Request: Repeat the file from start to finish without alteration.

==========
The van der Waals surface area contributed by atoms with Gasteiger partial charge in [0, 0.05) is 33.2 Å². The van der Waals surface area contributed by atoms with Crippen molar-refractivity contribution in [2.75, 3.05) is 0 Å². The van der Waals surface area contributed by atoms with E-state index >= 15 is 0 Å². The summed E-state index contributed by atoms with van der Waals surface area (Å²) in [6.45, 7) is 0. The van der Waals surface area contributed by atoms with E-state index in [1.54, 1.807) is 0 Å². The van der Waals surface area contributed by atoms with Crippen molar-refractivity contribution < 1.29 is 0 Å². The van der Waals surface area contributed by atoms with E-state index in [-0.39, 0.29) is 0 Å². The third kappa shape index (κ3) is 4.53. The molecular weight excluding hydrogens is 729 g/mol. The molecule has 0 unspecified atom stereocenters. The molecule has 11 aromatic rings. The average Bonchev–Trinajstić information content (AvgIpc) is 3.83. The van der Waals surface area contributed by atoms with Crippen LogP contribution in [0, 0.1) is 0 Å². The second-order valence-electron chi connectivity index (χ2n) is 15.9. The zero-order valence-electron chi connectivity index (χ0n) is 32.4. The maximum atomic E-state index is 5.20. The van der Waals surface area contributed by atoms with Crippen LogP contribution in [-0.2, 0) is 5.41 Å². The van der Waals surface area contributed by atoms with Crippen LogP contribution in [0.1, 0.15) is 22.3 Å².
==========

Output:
The van der Waals surface area contributed by atoms with Gasteiger partial charge in [0, 0.05) is 33.2 Å². The van der Waals surface area contributed by atoms with Crippen molar-refractivity contribution in [2.75, 3.05) is 0 Å². The van der Waals surface area contributed by atoms with E-state index >= 15 is 0 Å². The summed E-state index contributed by atoms with van der Waals surface area (Å²) in [6.45, 7) is 0. The van der Waals surface area contributed by atoms with E-state index in [1.54, 1.807) is 0 Å². The van der Waals surface area contributed by atoms with Crippen molar-refractivity contribution < 1.29 is 0 Å². The van der Waals surface area contributed by atoms with E-state index in [-0.39, 0.29) is 0 Å². The third kappa shape index (κ3) is 4.53. The molecular weight excluding hydrogens is 729 g/mol. The molecule has 0 unspecified atom stereocenters. The molecule has 11 aromatic rings. The average Bonchev–Trinajstić information content (AvgIpc) is 3.83. The van der Waals surface area contributed by atoms with Crippen LogP contribution in [0, 0.1) is 0 Å². The second-order valence-electron chi connectivity index (χ2n) is 15.9. The zero-order valence-electron chi connectivity index (χ0n) is 32.4. The maximum atomic E-state index is 5.20. The van der Waals surface area contributed by atoms with Crippen LogP contribution in [-0.2, 0) is 5.41 Å². The van der Waals surface area contributed by atoms with Crippen LogP contribution in [0.1, 0.15) is 22.3 Å².